New technology in Digital Culture Hertage #BLdigital

Last week, I attended the Digital Conversations: Digital Cultural Heritage seminar at the British Library #BLdigital. It involved a select panel discussion chaired by Paul Gooding (DPC) with Andrew Bevan (Institute of Archaeology, UCL), Kate Devlin (Dept. of Computing, Goldsmiths), Nick Short (Royal Veterinary College) and Professor Melissa Terras (UCLDH). 

What was most interesting to me was just how varied digitisation and new technology in 3D imaging and computer modelling is spreading in terms of cultural heritage organisations for art, archaeology, history and in libraries, archives, museums and galleries sector. Currently, we already have the best quality, colour and storage capabilities but now there is a need to allow people to see an image in various ways through image processing. For example, Melissa Terras explains that in order to know how best to capture information for damaged text or fragile items is to test re-create the damage (e.g. archival paper with blood splatter or partially burnt book pages) and then create 3D model. Testing these 3D models could assist you to read text you could not before without further damaging the physical resource. The pilot study data could then be released to then educate and create policy for similar organisations and technology.

Being a Subject Librarian

I am currently on a long road towards my dream of being a Subject Librarian for East Asian collections. During my last few months as a Library Graduate Trainee at the Royal Botanic Gardens, Kew, I thought it would a good opportunity to meet and talk with individuals within this field as a form of CPD. Last week, I interviewed Fujiko Kobayashi, the Subject Librarian for Japan and Korea at SOAS. The questions below formed the basis of my talk with her about her role and its importance within the university.
How did you come into your role? How do you spend most of your day? How do you see your career progressing?
Fujiko like many other librarians simply fell into the role. First from teaching in Japan, to volunteering as a teacher in Malaysia before moving to America and studying Librarianship as a random interest. She greatly credits that participating in a Masters degree around the time were the internet really took off, allowed her new skills in cataloguing and programming with HTML and CSS to assist in landing a job as Library Assistant in London. Before progressing to become a Subject Librarian at SOAS. I expected to hear that as a Subject Librarian she would be getting involved in projects (e.g. preparing reading lists for programmes and research courses) but the majority of her time is spent split 50/50 between cataloguing and classification and dealing with enquiries. Every so often she provides one-one training seminars for research PhD students. Due to her previous experience in teaching she would like to continue to assist students and complete the mammoth task of cataloguing the 60% of the collections that is not online.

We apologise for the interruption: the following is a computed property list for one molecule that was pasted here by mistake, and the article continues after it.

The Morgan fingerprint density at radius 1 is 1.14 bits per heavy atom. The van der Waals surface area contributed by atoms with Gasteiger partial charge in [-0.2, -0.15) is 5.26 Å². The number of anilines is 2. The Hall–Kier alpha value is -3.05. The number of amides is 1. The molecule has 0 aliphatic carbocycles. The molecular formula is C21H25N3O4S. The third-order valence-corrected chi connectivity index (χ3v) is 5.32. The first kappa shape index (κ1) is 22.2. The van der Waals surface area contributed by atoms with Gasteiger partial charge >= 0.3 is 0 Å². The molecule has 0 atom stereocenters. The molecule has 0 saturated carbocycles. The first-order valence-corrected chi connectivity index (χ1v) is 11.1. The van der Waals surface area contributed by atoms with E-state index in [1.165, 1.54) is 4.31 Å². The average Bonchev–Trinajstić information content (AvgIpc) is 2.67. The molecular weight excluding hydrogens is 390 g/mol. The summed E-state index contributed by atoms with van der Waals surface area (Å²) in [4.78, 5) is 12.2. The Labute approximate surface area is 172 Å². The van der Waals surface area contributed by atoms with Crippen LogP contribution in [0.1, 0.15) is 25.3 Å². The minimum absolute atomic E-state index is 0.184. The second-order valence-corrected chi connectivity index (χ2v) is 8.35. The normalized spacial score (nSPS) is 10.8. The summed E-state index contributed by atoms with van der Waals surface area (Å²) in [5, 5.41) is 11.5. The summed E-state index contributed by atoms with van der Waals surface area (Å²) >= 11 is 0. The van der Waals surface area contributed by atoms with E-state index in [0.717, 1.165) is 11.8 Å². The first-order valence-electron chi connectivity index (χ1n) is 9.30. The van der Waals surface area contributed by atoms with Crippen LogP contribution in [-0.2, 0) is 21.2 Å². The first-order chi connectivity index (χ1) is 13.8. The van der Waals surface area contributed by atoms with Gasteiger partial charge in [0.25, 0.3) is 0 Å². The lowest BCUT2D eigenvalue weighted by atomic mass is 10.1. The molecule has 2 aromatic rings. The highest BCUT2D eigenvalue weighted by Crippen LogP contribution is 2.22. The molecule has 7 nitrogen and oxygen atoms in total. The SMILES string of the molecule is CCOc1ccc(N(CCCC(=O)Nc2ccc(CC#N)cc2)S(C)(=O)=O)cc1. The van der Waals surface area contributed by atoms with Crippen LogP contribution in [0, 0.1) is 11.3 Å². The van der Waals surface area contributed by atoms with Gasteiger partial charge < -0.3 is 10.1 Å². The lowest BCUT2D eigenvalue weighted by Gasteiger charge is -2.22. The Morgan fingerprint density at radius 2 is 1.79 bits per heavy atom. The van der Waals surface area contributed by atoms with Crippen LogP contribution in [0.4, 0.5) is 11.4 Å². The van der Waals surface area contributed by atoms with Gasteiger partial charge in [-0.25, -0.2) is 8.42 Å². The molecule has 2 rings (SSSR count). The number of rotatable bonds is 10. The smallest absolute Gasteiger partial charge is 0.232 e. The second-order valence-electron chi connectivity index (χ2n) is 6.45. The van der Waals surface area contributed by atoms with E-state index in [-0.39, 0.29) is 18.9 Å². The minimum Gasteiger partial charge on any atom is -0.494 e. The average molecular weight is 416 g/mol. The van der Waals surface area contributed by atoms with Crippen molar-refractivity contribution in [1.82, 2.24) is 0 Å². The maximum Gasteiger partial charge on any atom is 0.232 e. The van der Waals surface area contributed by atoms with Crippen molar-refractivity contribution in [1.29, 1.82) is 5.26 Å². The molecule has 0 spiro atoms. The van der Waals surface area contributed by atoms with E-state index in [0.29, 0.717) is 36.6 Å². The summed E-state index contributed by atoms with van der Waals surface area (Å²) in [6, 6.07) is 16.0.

Wearble Technology and Libraries


I had the pleasure of reading though David Lee King slides for Technology Trends for Libraries in 2004. I have already been keen on the health monitor bands in Maplin stores and Nike Fuelbands in stores. However, last week the Observer article about "Why audiobooks are the perfect running aid?" got me really thinking about 'wearable technology in libraries' which is the second trend on the slides.

For a while, digital audiobooks have been active in mp3 formats for iPods and Amazon Kindle. So it is understandable why such technology will impact the usage of traditional libraries in future. Afterall, it is self-reliant on the user downloading their audiobook of choice from a simple 3G or wi-fi connection and using it on-the-go. What is interesting about this article is it seems to target the niche market of working adults who have very little time to work out and still visit a library. This stirs away from targeted demographic of children’s and teen audiobooks collections that have been introduced within libraries amidst falling reader numbers.

Overdrive is one the few alternatives that is available in various libraries and accessed with your library card and PIN. Free or borrowed items can also be downloaded to PC, MAC, Kobo, Nook, and iPhone or iPAd via its app with this same method which makes more accessible to various users with different technology needs. However, the one of its greatest drawbacks is that you may be tied to one library that only offers a section number of audiobooks such alienating some users with different or more unique tastes.

Even though there has been an increase in e-libraries offering e-audio collections to target on-the-go users and interactive technology libraries (looking a bit like an Apple store layout with interactive media spaces), in the current economic and financial climate it might be better for librarians to keep an eye out for changes in audiobooks trends such as formatting to fill the gap in patron driven collections and reader usage and talking with publishers/distributors to look into large group purchases to effectively stretch budgets.